New Medicine Service will save NHS England £517.6m

A team of health economists has found a scheme launched by the Department of Health in 2011 to help patients stick to their drug regimens has been so successful, that in its first five years, it will save NHS England £517.6m in the long-term.

Lead researcher Professor Rachel Elliott from the University of Manchester said the New Medicine Service (NMS), a free scheme where community pharmacists help patients take new medicines, has improved medicines adherence by 10%.

The study was conducted by experts at the Universities of Manchester, Nottingham, UCL and a Patient and Public Representative.

The team said, even in the short term, the scheme, where pharmacists are paid £24.60 each time they look after a patient as part of NMS has saved the NHS £75.4m.

The team used self reported adherence at ten weeks, considered the minimum time required to demonstrate behavioural change in a sample of five hundred and three patients. Rachel Elliott said “On the basis of the evidence we have gathered for this research, we strongly recommend that NMS should continue to be commissioned in the future. Our study suggests NMS increased patient medicine adherence compared with normal practice, which translated into increased health gain at reduced overall cost. This is a simple intervention which has been popular with community pharmacists and patients, and is transferable into most therapeutic areas. Some medicines, for example, can have early adverse effects but they subside over time such as anti-depressants. And we also believe these findings are likely to have applicability to other health care systems, including those based on insurance.”

From inception of the NMS to the end of August 2016, 3.59 million consultations have been claimed for with over 820, 000 in 2015/16, according to the researchers. Of 11,495 community pharmacies in England, 91.2% had delivered the NMS to at least one patient between November 2011 and January 2014, according to NHS Business Services Authority.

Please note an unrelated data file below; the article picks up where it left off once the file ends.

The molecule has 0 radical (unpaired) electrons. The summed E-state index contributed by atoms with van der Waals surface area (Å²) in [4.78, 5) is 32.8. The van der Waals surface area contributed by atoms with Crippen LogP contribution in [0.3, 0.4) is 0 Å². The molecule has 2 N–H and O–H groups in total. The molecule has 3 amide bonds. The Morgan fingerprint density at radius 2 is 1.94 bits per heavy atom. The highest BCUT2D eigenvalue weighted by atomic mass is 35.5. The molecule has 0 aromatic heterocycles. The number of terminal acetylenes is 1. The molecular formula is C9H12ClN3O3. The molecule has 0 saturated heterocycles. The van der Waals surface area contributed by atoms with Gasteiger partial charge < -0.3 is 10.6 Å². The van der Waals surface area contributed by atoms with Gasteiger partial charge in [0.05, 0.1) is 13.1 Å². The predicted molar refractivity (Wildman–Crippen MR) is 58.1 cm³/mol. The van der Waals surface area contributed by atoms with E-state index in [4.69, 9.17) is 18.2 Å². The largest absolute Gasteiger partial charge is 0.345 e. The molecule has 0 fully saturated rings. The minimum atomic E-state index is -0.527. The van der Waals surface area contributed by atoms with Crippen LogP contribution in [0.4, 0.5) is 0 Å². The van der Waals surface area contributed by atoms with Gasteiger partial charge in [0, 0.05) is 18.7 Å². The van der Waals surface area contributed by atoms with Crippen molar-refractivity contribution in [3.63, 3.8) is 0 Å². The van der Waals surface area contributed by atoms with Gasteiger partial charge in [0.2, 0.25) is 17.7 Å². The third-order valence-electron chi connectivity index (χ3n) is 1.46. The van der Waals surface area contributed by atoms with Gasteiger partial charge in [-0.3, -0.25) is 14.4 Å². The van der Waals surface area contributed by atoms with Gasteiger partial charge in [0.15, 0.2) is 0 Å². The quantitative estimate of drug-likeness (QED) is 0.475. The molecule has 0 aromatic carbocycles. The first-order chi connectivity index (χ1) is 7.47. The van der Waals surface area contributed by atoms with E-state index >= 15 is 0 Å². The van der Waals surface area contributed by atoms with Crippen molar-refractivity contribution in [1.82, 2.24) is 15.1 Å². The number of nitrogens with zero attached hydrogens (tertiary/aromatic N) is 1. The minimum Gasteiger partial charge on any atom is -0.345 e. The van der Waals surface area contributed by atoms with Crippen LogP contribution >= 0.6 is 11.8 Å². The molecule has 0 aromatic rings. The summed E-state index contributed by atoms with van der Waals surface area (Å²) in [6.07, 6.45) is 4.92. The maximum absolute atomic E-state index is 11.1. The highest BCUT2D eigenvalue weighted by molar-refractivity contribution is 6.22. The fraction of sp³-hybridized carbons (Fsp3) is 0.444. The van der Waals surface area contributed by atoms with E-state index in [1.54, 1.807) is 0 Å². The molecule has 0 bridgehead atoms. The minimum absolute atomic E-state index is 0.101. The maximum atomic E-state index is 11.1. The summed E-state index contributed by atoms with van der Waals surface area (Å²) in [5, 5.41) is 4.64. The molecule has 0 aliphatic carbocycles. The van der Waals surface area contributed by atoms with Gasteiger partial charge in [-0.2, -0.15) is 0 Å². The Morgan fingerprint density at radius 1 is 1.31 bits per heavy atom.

Rachel Elliott said “These are significant benefits for two reasons because so many patients have experienced the service. We also think our figures are probably on the conservative side given probable patient recruitment bias, use of self-report of adherence, and the assumption that all the patients in the intervention arm actually received the NMS.”

Non-adherence is common in diseases such as chronic obstructive pulmonary disease where only 33% of patients continue their drugs after ten weeks. In schizophrenia the figure is 52%, asthma 67% and diabetes 78%. According to previous research, the costs to NHS England of non-adherence is over £930m per year in just five diseases; asthma, type 2 diabetes, high cholesterol/coronary heart disease, hypertension, and schizophrenia. To tackle the problem, which causes reduced quality of life, increased hospitalisations and premature deaths, the Department of Health launched the NMS six years ago.

The open access paper was published in PharmacoEconomics.

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